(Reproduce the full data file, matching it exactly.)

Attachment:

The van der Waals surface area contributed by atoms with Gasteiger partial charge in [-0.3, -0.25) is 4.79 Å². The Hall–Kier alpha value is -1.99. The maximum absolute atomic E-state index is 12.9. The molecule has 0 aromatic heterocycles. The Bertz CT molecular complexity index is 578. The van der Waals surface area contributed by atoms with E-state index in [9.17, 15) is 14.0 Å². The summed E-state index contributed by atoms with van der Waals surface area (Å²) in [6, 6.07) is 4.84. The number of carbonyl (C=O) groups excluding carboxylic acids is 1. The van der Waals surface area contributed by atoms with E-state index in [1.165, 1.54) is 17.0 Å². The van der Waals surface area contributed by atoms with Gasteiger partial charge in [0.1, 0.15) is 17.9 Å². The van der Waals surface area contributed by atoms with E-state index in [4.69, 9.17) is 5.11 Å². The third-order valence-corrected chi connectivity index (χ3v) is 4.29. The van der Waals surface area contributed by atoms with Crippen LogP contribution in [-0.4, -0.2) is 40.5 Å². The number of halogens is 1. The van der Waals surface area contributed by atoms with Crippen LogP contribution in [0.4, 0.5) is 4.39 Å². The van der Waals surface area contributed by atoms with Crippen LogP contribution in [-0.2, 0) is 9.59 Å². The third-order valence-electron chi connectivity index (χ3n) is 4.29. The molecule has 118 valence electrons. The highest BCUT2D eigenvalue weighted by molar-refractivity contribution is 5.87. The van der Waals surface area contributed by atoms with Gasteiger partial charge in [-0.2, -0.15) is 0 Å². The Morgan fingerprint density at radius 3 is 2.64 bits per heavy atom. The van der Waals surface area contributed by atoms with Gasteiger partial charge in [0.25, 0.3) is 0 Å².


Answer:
The van der Waals surface area contributed by atoms with Gasteiger partial charge in [-0.3, -0.25) is 4.79 Å². The Hall–Kier alpha value is -1.99. The maximum absolute atomic E-state index is 12.9. The molecule has 0 aromatic heterocycles. The Bertz CT molecular complexity index is 578. The van der Waals surface area contributed by atoms with E-state index in [9.17, 15) is 14.0 Å². The summed E-state index contributed by atoms with van der Waals surface area (Å²) in [6, 6.07) is 4.84. The number of carbonyl (C=O) groups excluding carboxylic acids is 1. The van der Waals surface area contributed by atoms with E-state index in [1.165, 1.54) is 17.0 Å². The van der Waals surface area contributed by atoms with Gasteiger partial charge in [0.1, 0.15) is 17.9 Å². The van der Waals surface area contributed by atoms with E-state index in [4.69, 9.17) is 5.11 Å². The third-order valence-corrected chi connectivity index (χ3v) is 4.29. The van der Waals surface area contributed by atoms with Crippen LogP contribution in [-0.4, -0.2) is 40.5 Å². The number of halogens is 1. The van der Waals surface area contributed by atoms with Crippen LogP contribution in [0.4, 0.5) is 4.39 Å². The van der Waals surface area contributed by atoms with Crippen LogP contribution in [-0.2, 0) is 9.59 Å². The third-order valence-electron chi connectivity index (χ3n) is 4.29. The molecule has 118 valence electrons. The highest BCUT2D eigenvalue weighted by molar-refractivity contribution is 5.87. The van der Waals surface area contributed by atoms with Gasteiger partial charge in [-0.2, -0.15) is 0 Å². The Morgan fingerprint density at radius 3 is 2.64 bits per heavy atom. The van der Waals surface area contributed by atoms with Gasteiger partial charge in [0.25, 0.3) is 0 Å².